Gov. John Carney has signed the 26th modification to his state-of-emergency order, releasing updated guidance from the Delaware Division of Public Health on playing fall sports safely in Delaware.
The new guidance categorizes sports by risk – high risk, medium risk and low risk – and requires sports organizers to follow guidance around masks, social distancing and other preventive measures to keep players, families and coaches safe.
In August, Delaware Interscholastic Athletic Association recommended that fall sports be sandwiched between winter and spring sports, and that was approved by the Delaware Department of Education. Following Carney’s Sept. 1 announcement, DIAA says it will reconsider fall sports at its Thursday, Sept. 10 meeting.
“DIAA will conduct a survey of superintendents and heads of schools to obtain DIAA member schools' feedback regarding today's order,” the DIAA said in a statement. “DIAA remains committed to protecting the physical well-being of all student athletes and ensuring fair competition among member schools.”
The DIAA’s Sports Medicine Advisory Committee will meet Tuesday, Sept. 8, to consider the order and provide any additional recommendations to the DIAA board of directors regarding middle and high school interscholastic athletics.
The DIAA board will continue to accept petitions for reconsideration or revision of the state’s emergency regulation to delay fall sports and will consider such petitions at its Sept. 10 meeting.
Under the governor’s order, no modifications are needed for low-risk activities if social distancing and other general guidance can be followed.
Low-risk sports include singles tennis, golf, running, swimming, sailing, biking, surfing, horseback riding, hunting and fishing.
For medium-risk activities, staggered starts must be used for sports like running that typically involve group starts. Activities must be conducted outside unless approved by DPH. Shared equipment must be disinfected between users. Shorter practice times or smaller groups shall be used to reduce contact time among participants. The following rule and play modifications are required if face coverings are not worn at all times: Deliberate, direct physical contact, including body checking, tackling, blocking, pack running/riding must be eliminated. Rule changes must be in place to prevent close proximity or contact by replacing face-offs, restarts, etc., with alternatives that allow for social distancing.
Medium-risk sports include baseball, softball, field hockey, girls’ lacrosse, soccer, flag football, team running, track and field, team swimming, crew, volleyball, dance class, fencing and gymnastics.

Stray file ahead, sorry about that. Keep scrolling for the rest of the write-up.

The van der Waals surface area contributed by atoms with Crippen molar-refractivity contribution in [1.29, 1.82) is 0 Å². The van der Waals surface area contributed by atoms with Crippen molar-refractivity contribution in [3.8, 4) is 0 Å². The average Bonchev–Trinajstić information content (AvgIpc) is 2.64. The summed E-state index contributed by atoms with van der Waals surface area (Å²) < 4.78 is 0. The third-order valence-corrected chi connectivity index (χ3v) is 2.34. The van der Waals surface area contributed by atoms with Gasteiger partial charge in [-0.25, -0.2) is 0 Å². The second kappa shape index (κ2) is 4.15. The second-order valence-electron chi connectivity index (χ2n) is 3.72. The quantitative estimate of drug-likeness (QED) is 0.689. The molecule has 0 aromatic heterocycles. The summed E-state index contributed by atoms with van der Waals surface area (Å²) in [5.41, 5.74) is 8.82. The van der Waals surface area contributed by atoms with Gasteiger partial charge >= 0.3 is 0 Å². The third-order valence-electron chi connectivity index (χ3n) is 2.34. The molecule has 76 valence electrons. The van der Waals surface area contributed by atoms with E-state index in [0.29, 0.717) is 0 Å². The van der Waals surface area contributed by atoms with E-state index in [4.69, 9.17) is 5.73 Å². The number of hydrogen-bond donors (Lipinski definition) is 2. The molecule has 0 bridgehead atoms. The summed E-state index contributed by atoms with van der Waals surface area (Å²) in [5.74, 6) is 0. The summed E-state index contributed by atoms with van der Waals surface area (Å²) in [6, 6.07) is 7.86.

For high-risk activities, athletes must comply with the face covering requirements, unless a rule or face coverings modification is approved by DPH. High-risk activities may combine requests for rule modifications and face covering modifications with a cohort model. If a cohort model is used, each cohort must be limited to no more than 15 athletes, and the cohort should be maintained as a stable group with no mixing with other cohorts. Equipment should not be shared between cohorts. If sharing is unavoidable, the equipment must be cleaned and disinfected between cohorts. Shorter practice times or smaller groups should be used to reduce contact time among participants.
High-risk sports include ice hockey, basketball, tackle football, boys’ lacrosse, wrestling, boxing, rugby, competitive cheer, martial arts, ultimate frisbee and pair figure skating.
For sports where the risk category has not been identified, sports organizers must confirm the risk category with DPH prior to initiation of practices or competitions.
“We want Delaware’s children to be active, to get outside this fall. But coaches, sports organizers and parents need to make sure they’re following all necessary precautions to keep children and families safe from COVID-19,” said Carney. “This virus is still active in our communities. Wear a mask. Physically distance from others. Don’t gather in large groups. We’re beating this virus, but we all need to stay vigilant.”
Anyone playing a high-risk sport, including football and wrestling, must wear a face mask at all times, or an organization or league must present a plan to DPH to modify the sport to limit contact, according to the guidance. The Delaware Interscholastic Athletic Association has final determination about whether school sports may resume in Delaware.
All coaches, staff and referees must wear masks. Spectators must wear masks unless socially distant from others outside their own household.
All youth and adult amateur sports facilities and organizations must review and follow the DPH guidance. Every athletic facility and sports organization is responsible for enforcing these requirements.
Fines or closure may be imposed on facilities and organizations that do not follow DPH guidance for playing fall sports safely. Failure to comply with plans submitted to and approved by DPH will result in revocation of plan approval and further enforcement.
“We value the important physical, social and emotional roles that recreational and league sports play in the lives of both youth and adults,” said DPH Health Systems Protection Chief Jamie Mack. “Our focus is making sure that it can be done safely for not only players, but also coaches, officials, spectators, and others involved. We will continue to concentrate on face covering and social distancing requirements as critically important strategies to mitigate the spread of COVID-19 during practice and play.”